Dalits and minorities continue to suffer in Modern India

Why do people love to hate Mr Dalit? Though India has modernised faster than most of the world, the winds of change have seemingly bypassed the lower rung of society. The Dalits continue to be despised and denied of social equality even 67 years after our Constitution abolished untouchability and gave equal rights to all.

Isn’t it outrageous that in the 21st century India even sporting a moustache by them is considered an act of defiance by the upper castes? And isn’t it horrendous that even 70 years after India became Independent, the Dalits do not have a right to watch a cultural programme. Many a Dalit have been beaten up in recent times for just twirling their moustache.  One youth  was killed for watching a ‘garba’ at a temple.

The 21-year-old Dalit youth was allegedly beaten to death by a group of men belonging to the upper caste Patel community for attending a garba event in Gujarat’s Anand district. Soon a social media campaign, which had started after a Dalit was stabbed for sporting a moustache in a village in Gandhinagar district, gained prominence. At least 300 Dalit men from villages near Sanand district kept a WhatsApp display picture which had a logo of a twirled moustache with a crown and ‘Mr Dalit’ written on it.

And the attacks of Dalits have continued unabated with two more Dalit youths being allegedly thrashed in separate incidents by members of the Rajput community near Gandhinagar for sporting a moustache. But the Dalit youths are in defiance. As part of the campaign, they are posting selfies with mustaches twirled, asserting that it is their constitutional right to do so, with hashtags such as ‘#JativaadNaVirodhMa (Opposing casteism), #PiyushbhaiNaSamarthanMa (In support of Piyushbhai) and #SamidhanNaSamarthan Ma (In support of the Constitution).

One youth from Ahmedabad wrote: “This campaign shows that we are fearless in choosing how to live and what to wear.” Another youth  posted: “Casteism does not allow me to sport a mustache but this country’s constitution gives me absolute freedom to sport one. I am in support of a casteless India.” The atrocities, however, are not confined to a particular State or a community.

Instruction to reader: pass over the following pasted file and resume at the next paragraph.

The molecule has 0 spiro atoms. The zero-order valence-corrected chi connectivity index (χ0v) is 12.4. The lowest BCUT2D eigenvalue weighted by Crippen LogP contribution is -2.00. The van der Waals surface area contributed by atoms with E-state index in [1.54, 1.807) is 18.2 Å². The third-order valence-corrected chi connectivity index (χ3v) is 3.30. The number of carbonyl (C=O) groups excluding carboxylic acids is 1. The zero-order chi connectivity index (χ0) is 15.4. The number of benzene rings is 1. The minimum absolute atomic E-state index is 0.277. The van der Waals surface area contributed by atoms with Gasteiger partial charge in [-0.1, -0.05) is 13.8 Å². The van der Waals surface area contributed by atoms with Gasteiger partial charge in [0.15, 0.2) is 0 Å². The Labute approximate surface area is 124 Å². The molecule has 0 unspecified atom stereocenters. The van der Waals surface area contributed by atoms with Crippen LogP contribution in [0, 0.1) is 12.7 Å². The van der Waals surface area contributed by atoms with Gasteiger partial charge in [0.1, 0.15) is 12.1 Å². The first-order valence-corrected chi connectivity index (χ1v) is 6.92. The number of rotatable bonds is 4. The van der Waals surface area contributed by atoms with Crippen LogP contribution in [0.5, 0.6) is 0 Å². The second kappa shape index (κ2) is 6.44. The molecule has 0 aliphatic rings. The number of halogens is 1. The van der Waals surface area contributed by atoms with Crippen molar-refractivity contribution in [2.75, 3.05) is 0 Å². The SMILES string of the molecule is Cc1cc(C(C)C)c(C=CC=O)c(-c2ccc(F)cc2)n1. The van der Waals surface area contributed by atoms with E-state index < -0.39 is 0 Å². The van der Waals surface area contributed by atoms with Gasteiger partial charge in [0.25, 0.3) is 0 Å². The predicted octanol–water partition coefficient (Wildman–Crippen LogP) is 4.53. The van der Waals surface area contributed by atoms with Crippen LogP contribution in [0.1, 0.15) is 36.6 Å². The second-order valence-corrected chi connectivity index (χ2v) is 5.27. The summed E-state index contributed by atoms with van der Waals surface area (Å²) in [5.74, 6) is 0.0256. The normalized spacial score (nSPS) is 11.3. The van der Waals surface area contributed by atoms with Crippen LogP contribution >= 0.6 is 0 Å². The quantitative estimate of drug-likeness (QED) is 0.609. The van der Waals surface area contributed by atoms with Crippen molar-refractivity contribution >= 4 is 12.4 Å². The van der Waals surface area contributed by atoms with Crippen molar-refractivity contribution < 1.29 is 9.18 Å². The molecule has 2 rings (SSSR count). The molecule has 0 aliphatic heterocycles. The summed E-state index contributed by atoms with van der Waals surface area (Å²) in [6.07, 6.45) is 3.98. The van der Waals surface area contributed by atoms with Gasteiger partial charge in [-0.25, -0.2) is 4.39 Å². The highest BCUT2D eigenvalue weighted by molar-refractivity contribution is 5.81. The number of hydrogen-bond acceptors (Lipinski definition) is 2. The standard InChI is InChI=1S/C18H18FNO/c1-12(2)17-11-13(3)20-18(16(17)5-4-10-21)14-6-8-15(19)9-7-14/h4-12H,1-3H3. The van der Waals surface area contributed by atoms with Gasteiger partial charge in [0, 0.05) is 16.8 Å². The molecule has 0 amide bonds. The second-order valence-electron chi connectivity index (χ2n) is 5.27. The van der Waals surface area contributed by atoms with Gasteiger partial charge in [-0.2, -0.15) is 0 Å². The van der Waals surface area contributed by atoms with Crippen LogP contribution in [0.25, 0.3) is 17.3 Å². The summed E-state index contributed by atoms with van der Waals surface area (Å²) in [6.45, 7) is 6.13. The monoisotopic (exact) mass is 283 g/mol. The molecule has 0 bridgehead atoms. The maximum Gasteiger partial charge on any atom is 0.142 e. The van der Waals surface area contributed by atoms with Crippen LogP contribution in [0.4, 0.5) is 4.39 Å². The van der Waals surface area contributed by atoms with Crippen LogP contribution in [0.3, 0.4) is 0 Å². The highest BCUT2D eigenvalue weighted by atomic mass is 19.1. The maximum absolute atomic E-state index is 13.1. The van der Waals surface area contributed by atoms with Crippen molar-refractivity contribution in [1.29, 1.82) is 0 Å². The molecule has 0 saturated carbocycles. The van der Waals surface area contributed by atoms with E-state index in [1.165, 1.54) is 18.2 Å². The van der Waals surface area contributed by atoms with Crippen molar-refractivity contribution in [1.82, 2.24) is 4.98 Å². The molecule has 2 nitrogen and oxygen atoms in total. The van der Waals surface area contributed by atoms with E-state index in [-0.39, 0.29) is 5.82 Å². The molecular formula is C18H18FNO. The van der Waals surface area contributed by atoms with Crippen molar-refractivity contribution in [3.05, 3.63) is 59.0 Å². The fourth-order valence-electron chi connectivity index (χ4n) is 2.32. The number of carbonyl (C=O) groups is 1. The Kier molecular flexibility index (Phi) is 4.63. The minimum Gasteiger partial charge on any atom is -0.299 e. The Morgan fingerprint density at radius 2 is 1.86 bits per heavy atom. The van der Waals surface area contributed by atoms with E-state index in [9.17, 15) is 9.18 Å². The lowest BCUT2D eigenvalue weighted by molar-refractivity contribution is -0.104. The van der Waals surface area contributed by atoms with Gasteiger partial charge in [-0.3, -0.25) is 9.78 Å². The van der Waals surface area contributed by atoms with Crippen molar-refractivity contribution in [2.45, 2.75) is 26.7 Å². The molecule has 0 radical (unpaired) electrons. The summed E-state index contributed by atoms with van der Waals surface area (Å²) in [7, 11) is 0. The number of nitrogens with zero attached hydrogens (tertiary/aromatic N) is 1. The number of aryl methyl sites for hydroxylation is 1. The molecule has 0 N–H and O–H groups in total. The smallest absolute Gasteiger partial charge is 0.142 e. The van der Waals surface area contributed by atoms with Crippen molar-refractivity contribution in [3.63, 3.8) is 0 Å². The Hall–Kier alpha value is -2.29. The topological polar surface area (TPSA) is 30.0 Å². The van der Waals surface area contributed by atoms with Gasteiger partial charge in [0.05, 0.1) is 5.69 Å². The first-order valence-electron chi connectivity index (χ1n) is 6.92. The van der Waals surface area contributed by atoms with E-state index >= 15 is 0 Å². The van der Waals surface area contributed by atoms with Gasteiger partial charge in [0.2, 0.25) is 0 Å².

In Karnataka, an upper caste person allegedly tried to kill Dalits of Channur village in Kalaburgi district recently,  by mixing endosulfan, an insecticide., into the water of an open well. The well is the only source of drinking water for the Dalit families. The seven other wells in the village are all used by the upper caste families.

Incidents of such nature abound throughout modern India. And at the receiving end also are the minorities, besides the Dalits. The heart-rending stories emerged during a  Karwan E Mohabbat, a month-long journey that started from Assam and travelled to Jharkhand, Karnataka, Delhi, UP, Haryana, Rajasthan and Gujarat, meeting families of Dalit and Muslim victims of caste and religious violence.

One was that of Jafruddin Hassan of Khurgain village in Shamli  district, Uttar Pradesh, who still awaits justice  four years after his son Salim was killed by a mob of cow vigilantes somewhere on the cattle trade route between Haryana and Uttar Pradesh. Till date, his family has no  information about the case, not even the copy of the post-mortem report. So far only one of the nine accused mentioned by Salim in his statement had been arrested, but he, too, was released the next day.The tears may have dried up, but the scars remain. Jafruddin has, somehow, resigned to his fate.

The 50 Dalits, whose homes were burnt down by dominant upper caste in Shabbirpur village in Shamli over an Ambedkar statue, still live in fear. This is a pattern the Karwan noticed in its entire journey, meeting over 50 families across India.

Almost in all the cases of lynching by cow vigilantes, it was found that there were criminal cases filed against the victim, casually referred to as ‘cross-case’, tempting the victim’s family to make a compromise. Caste and religion in India still evoke extreme sentiments that lead to violence against the marginalised. According to a survey, .Muslims were the target of 51 per cent of violence centred on bovine issues over nearly eight years  from 2010 to 2017.

Violence committed by ‘gau rakshas’ has reached such proportions that even Prime Minister Narendra Modi has declared them as people who are “destroying the society”. It is time Indian society become a modern society in letter and spirit.



Yashwardhan Joshi is a Journalist of long standing and commentator on issues of Administration and Social Issues.

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